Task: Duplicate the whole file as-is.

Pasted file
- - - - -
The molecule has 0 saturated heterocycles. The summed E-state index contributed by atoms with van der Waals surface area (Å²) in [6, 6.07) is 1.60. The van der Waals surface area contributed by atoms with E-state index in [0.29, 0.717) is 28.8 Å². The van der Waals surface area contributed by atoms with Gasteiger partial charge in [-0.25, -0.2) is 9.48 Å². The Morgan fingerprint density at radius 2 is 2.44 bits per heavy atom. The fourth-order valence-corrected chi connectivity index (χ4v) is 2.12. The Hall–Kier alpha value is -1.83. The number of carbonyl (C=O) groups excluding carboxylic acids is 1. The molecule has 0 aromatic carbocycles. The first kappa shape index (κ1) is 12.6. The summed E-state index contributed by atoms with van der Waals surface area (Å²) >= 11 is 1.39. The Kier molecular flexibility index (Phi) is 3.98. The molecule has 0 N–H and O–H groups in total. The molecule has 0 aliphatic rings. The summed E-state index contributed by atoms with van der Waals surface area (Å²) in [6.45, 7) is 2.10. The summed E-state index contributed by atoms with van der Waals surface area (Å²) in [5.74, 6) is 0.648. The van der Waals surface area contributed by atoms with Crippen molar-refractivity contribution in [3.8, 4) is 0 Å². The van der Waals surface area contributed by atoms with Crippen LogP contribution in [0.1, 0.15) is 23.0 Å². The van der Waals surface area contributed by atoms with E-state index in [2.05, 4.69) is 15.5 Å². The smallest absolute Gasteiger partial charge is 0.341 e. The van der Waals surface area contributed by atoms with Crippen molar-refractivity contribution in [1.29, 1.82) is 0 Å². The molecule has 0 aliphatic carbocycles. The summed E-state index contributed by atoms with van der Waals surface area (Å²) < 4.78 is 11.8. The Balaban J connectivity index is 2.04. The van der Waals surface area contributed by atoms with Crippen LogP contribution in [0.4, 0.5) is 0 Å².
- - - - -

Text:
The molecule has 0 saturated heterocycles. The summed E-state index contributed by atoms with van der Waals surface area (Å²) in [6, 6.07) is 1.60. The van der Waals surface area contributed by atoms with E-state index in [0.29, 0.717) is 28.8 Å². The van der Waals surface area contributed by atoms with Gasteiger partial charge in [-0.25, -0.2) is 9.48 Å². The Morgan fingerprint density at radius 2 is 2.44 bits per heavy atom. The fourth-order valence-corrected chi connectivity index (χ4v) is 2.12. The Hall–Kier alpha value is -1.83. The number of carbonyl (C=O) groups excluding carboxylic acids is 1. The molecule has 0 aromatic carbocycles. The first kappa shape index (κ1) is 12.6. The summed E-state index contributed by atoms with van der Waals surface area (Å²) >= 11 is 1.39. The Kier molecular flexibility index (Phi) is 3.98. The molecule has 0 N–H and O–H groups in total. The molecule has 0 aliphatic rings. The summed E-state index contributed by atoms with van der Waals surface area (Å²) in [6.45, 7) is 2.10. The summed E-state index contributed by atoms with van der Waals surface area (Å²) in [5.74, 6) is 0.648. The van der Waals surface area contributed by atoms with Crippen molar-refractivity contribution in [3.8, 4) is 0 Å². The van der Waals surface area contributed by atoms with Crippen LogP contribution in [0.1, 0.15) is 23.0 Å². The van der Waals surface area contributed by atoms with E-state index in [2.05, 4.69) is 15.5 Å². The smallest absolute Gasteiger partial charge is 0.341 e. The van der Waals surface area contributed by atoms with Crippen molar-refractivity contribution in [1.29, 1.82) is 0 Å². The molecule has 0 aliphatic carbocycles. The summed E-state index contributed by atoms with van der Waals surface area (Å²) < 4.78 is 11.8. The Balaban J connectivity index is 2.04. The van der Waals surface area contributed by atoms with Crippen LogP contribution in [0.4, 0.5) is 0 Å².